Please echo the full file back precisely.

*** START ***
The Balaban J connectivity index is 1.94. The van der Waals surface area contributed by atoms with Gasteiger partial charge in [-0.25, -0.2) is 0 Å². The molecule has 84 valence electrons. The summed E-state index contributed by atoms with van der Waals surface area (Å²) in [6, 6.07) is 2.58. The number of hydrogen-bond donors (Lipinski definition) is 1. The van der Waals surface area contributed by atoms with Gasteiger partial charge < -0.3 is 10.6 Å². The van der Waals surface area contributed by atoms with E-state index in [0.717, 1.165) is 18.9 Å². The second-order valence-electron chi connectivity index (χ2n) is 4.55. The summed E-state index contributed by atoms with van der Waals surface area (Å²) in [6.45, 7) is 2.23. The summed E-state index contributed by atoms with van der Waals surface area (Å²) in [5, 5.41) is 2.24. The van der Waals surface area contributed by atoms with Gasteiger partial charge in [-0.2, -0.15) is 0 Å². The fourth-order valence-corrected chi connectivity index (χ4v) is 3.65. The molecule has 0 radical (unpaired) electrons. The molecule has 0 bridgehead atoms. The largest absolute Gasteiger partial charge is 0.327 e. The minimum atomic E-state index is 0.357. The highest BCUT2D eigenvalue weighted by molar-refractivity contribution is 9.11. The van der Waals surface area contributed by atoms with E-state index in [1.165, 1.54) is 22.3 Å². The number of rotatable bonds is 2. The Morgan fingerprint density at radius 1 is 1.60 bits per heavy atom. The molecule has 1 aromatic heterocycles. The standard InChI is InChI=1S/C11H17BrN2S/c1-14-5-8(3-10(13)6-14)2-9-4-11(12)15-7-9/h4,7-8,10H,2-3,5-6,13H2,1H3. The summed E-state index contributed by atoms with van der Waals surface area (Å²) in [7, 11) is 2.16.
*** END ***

The Balaban J connectivity index is 1.94. The van der Waals surface area contributed by atoms with Gasteiger partial charge in [-0.25, -0.2) is 0 Å². The molecule has 84 valence electrons. The summed E-state index contributed by atoms with van der Waals surface area (Å²) in [6, 6.07) is 2.58. The number of hydrogen-bond donors (Lipinski definition) is 1. The van der Waals surface area contributed by atoms with Gasteiger partial charge < -0.3 is 10.6 Å². The van der Waals surface area contributed by atoms with E-state index in [0.717, 1.165) is 18.9 Å². The second-order valence-electron chi connectivity index (χ2n) is 4.55. The summed E-state index contributed by atoms with van der Waals surface area (Å²) in [6.45, 7) is 2.23. The summed E-state index contributed by atoms with van der Waals surface area (Å²) in [5, 5.41) is 2.24. The van der Waals surface area contributed by atoms with Gasteiger partial charge in [-0.2, -0.15) is 0 Å². The fourth-order valence-corrected chi connectivity index (χ4v) is 3.65. The molecule has 0 radical (unpaired) electrons. The molecule has 0 bridgehead atoms. The largest absolute Gasteiger partial charge is 0.327 e. The minimum atomic E-state index is 0.357. The highest BCUT2D eigenvalue weighted by molar-refractivity contribution is 9.11. The van der Waals surface area contributed by atoms with E-state index in [1.165, 1.54) is 22.3 Å². The number of rotatable bonds is 2. The Morgan fingerprint density at radius 1 is 1.60 bits per heavy atom. The molecule has 1 aromatic heterocycles. The standard InChI is InChI=1S/C11H17BrN2S/c1-14-5-8(3-10(13)6-14)2-9-4-11(12)15-7-9/h4,7-8,10H,2-3,5-6,13H2,1H3. The summed E-state index contributed by atoms with van der Waals surface area (Å²) in [7, 11) is 2.16.